By Lizzie Vasquez
In recent years, young people have been choosing popular coffee houses like Starbucks or Dunkin Donuts as their regular hangout spot. Believe it or not, teens and tweens are not just there for the donuts and blended faux coffee milkshakes. They are gulping down the real thing. We’re talking dark, 115 mg injections of caffeine masked with sweet cream. This may be your beverage of choice, but should it be your child’s afterschool snack?
According to Kidshealth.org, caffeine is defined as a drug because it stimulates the central nervous system, causing increased alertness, a temporary energy boost and an elevation in mood. Although caffeine use may be safe for adults, it may not a good idea for children. The effects of caffeine can be stronger and more dangerous in young people.
According to the National Council on Strength and Fitness, caffeine is thought to have the potential to cause long-lasting effects on brain function when consumed during the formative years. For instance, caffeine use has shown to negatively impact sleep patterns, Teresa Bruney, clinical assistant professor at the UF College of Nursing, said. Caffeine disrupts the body’s sleep/wake cycle and can cause insomnia or trouble sleeping, and adequate sleep is needed for healthy growth and brain development.
Research suggests that caffeine consumption during adolescence (approximately 220mg per day) is associated with increased impulsivity, sensation seeking and risk-taking behaviors, according to the NCSF. Caffeine can also worsen anxiety. “Children consuming high doses of caffeine were more easily frustrated and nervous,” said Bruney.
Statistics from the NCSF demonstrate that caffeine intake among children and adolescents has increased by 70 percent in the last 30 years. Between 1999–2000, coffee accounted for only 10 percent of caffeine intake in young adults, according to the American Academy of Pediatrics. In just 10 years, this number increased significantly to nearly 24 percent of intake.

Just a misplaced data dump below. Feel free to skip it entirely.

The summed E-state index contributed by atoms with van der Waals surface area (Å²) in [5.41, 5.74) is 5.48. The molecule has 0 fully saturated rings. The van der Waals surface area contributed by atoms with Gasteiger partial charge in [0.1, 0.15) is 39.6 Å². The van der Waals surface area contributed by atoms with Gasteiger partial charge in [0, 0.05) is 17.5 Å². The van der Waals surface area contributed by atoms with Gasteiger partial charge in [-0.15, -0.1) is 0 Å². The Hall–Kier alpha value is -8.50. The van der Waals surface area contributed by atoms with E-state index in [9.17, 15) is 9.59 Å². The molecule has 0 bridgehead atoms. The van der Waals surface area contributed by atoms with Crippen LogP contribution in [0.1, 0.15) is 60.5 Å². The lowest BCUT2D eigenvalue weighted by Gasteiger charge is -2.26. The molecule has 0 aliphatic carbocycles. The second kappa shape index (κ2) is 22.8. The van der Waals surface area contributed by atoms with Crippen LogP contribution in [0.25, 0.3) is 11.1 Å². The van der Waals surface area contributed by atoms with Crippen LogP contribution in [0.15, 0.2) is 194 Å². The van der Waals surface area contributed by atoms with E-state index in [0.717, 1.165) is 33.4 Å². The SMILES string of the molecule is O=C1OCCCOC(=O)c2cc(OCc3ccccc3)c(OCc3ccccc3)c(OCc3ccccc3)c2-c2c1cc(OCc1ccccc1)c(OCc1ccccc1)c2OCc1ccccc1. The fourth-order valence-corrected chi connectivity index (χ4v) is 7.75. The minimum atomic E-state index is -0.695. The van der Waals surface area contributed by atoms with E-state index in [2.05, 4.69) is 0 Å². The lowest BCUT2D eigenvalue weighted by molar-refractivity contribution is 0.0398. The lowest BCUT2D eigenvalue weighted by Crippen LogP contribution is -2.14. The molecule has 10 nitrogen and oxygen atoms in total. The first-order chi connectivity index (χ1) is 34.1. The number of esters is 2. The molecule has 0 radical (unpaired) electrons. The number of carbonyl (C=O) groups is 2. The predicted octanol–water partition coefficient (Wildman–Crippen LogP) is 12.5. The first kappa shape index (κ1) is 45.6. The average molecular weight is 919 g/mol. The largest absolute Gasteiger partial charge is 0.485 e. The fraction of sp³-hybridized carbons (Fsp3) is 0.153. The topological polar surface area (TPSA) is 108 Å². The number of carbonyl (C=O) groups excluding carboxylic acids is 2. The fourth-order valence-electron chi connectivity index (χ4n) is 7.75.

So, why this increase in coffee consumption among adolescents?
It is the new cool thing. With the explosion of coffee houses like Starbucks and Dunkin Donuts and an increased popularity of coffee shop study spots, kids are now more exposed to the drink. There is also a common, perpetual desire among young people to feel and be seen as older and more mature than they are. Coffee in one hand and a laptop in the other appears to be their premature ticket into adulthood.
Bruney said that there is a specific mg per kilogram of body weight amount of caffeine that is considered to be completely safe, just like with medications. “The smaller the child’s body, the less caffeine they can safely have,” she said. A safe dose of caffeine for children is about 0.5 to 1.0 mg/kg per day. “For example, if a child weighs 22 pounds, they could safely have 5 to 10 mg of caffeine per day.” That would be equivalent to about five to 10 Hershey’s Milk Chocolate Kisses, which contain about 1 mg of caffeine per piece.
If adolescents are going to consume caffeine, Bruney advised they drink decaffeinated coffee. But, most importantly, she encourages children and adolescents to drink lots of water. That is the best alternative.